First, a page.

Unfortunately, this issue has been on for some time. What efforts has the union made to reach out to the shipping companies and what has been the response?
We have had several meetings with the shipping companies. In fact, a committee that we set up about two years ago reconvened late last year and last week meeting was the one that broke the camel’s back when the representative of SAN said there is no way there were going to have meeting with the union because they have what they called individual negotiations from various companies. We have been on this matter for the past four years, and there is no way they will tell us that they cannot sit with the union unless they continue with their anti labour practice.
Just as it is in other branches, the shipping industry should have a template in employing people. If I’m employed by a shipping company, I should have a minimum standard. We want a body that would regulate the shipping industry.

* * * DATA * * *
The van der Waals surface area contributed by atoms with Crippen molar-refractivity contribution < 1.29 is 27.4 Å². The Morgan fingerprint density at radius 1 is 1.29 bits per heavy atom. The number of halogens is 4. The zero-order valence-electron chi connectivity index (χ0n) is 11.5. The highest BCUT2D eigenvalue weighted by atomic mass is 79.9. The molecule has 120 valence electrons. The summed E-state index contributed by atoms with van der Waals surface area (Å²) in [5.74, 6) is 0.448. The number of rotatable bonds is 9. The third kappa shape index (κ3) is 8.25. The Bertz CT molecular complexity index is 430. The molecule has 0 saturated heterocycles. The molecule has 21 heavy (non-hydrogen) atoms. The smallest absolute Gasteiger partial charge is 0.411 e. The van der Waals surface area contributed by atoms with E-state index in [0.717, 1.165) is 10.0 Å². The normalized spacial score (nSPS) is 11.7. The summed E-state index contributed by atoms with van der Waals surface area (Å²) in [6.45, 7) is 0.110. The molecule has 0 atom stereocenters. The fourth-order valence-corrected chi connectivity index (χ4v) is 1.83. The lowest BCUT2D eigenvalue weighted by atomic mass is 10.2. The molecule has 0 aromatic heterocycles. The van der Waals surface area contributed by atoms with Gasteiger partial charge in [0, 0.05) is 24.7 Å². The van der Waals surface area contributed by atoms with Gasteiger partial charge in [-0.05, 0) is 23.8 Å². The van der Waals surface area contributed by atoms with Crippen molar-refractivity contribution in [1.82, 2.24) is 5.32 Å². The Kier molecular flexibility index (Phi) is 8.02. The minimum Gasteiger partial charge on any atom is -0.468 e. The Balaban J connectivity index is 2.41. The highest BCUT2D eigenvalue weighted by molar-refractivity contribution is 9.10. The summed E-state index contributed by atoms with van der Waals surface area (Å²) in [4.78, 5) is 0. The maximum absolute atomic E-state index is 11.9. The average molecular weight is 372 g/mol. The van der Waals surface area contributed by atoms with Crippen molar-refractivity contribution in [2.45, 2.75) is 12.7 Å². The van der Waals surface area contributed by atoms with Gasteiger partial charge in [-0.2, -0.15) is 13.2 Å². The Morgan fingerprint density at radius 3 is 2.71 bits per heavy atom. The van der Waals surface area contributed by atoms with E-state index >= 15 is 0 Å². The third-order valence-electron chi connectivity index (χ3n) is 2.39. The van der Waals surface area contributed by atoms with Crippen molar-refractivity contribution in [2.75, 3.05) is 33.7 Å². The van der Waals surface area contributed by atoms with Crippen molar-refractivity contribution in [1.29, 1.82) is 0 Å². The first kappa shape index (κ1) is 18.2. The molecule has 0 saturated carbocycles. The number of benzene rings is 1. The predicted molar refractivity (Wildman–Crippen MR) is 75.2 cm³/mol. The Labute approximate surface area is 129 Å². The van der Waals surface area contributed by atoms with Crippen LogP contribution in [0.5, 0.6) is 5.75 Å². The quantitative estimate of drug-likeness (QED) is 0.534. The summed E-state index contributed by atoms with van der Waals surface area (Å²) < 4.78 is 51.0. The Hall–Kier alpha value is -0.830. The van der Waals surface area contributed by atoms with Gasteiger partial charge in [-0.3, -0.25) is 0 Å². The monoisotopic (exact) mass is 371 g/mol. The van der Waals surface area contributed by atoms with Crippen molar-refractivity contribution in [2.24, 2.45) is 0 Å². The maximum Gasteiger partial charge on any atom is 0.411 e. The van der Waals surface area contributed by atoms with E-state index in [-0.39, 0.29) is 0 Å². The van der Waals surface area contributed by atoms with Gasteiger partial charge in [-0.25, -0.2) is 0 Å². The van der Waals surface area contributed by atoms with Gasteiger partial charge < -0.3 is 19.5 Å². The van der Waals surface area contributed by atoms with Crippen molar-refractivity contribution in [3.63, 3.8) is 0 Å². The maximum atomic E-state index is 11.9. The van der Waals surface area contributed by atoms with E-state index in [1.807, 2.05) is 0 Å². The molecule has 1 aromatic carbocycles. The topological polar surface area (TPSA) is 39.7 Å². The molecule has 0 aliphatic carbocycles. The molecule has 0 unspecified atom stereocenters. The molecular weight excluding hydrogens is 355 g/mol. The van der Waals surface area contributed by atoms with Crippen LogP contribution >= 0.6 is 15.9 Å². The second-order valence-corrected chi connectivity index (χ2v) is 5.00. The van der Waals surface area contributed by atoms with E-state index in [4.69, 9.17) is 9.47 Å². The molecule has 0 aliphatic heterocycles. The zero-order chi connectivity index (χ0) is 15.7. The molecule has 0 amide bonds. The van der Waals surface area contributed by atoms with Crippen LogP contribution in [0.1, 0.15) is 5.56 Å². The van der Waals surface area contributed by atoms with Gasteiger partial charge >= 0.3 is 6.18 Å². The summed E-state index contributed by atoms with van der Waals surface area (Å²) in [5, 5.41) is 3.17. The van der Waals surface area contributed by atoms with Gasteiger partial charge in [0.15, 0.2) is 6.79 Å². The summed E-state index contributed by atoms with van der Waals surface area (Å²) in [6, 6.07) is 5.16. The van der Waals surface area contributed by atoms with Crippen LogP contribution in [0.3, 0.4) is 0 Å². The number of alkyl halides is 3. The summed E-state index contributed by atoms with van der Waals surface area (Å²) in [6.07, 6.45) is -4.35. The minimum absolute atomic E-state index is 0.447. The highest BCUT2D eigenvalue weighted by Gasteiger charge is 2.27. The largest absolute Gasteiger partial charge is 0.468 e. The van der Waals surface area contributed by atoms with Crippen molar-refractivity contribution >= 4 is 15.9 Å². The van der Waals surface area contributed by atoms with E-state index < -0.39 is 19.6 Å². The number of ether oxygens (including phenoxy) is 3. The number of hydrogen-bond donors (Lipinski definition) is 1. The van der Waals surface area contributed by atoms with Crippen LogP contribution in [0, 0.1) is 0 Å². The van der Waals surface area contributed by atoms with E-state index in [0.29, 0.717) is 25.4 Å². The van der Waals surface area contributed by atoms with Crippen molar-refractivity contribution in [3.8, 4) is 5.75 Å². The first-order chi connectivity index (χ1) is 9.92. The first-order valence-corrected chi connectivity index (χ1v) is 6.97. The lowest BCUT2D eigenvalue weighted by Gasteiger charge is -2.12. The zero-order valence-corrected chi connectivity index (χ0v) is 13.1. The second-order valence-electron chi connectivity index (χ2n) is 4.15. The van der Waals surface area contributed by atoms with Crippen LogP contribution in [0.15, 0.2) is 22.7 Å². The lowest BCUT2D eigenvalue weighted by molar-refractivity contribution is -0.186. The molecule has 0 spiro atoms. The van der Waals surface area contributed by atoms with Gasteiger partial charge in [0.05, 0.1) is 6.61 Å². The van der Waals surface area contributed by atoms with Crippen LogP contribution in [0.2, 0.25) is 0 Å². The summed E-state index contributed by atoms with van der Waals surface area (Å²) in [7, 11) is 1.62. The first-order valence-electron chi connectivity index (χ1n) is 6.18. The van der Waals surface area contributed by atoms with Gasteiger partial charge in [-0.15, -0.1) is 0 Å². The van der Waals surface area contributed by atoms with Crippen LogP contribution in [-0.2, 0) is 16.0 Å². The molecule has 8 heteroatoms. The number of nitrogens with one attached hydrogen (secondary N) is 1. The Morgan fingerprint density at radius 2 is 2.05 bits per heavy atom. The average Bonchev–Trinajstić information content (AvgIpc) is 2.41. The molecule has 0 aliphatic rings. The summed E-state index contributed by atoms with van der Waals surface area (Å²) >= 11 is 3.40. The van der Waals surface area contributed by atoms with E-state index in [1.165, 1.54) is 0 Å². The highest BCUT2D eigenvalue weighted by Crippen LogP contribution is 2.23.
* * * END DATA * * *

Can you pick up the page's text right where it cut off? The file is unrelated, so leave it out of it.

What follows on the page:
Have you engaged the Nigerian Shippers’ Council (NSC) in this regard?
Prior to issuing this ultimate, we have already written to all stakeholders including the Shippers Council. So, they are aware of it. It is not new to them because we have been on this matter for the past four years. So, If NSC is supposed to be the regulatory body, then they should come out.
A seven-day ultimatum has been given. Initially, we gave 21 days and it has since elapsed. By the time this ultimatum expires and we don’t hear anything from SAN, the owner of the problem will come out. We cannot continue with the attitude of some of these investors who came into the country to make so much money at the expense of the poor workers. The primary objective of a leader is to protect the welfare of workers and stakeholders because we are all supposed to be on the same page.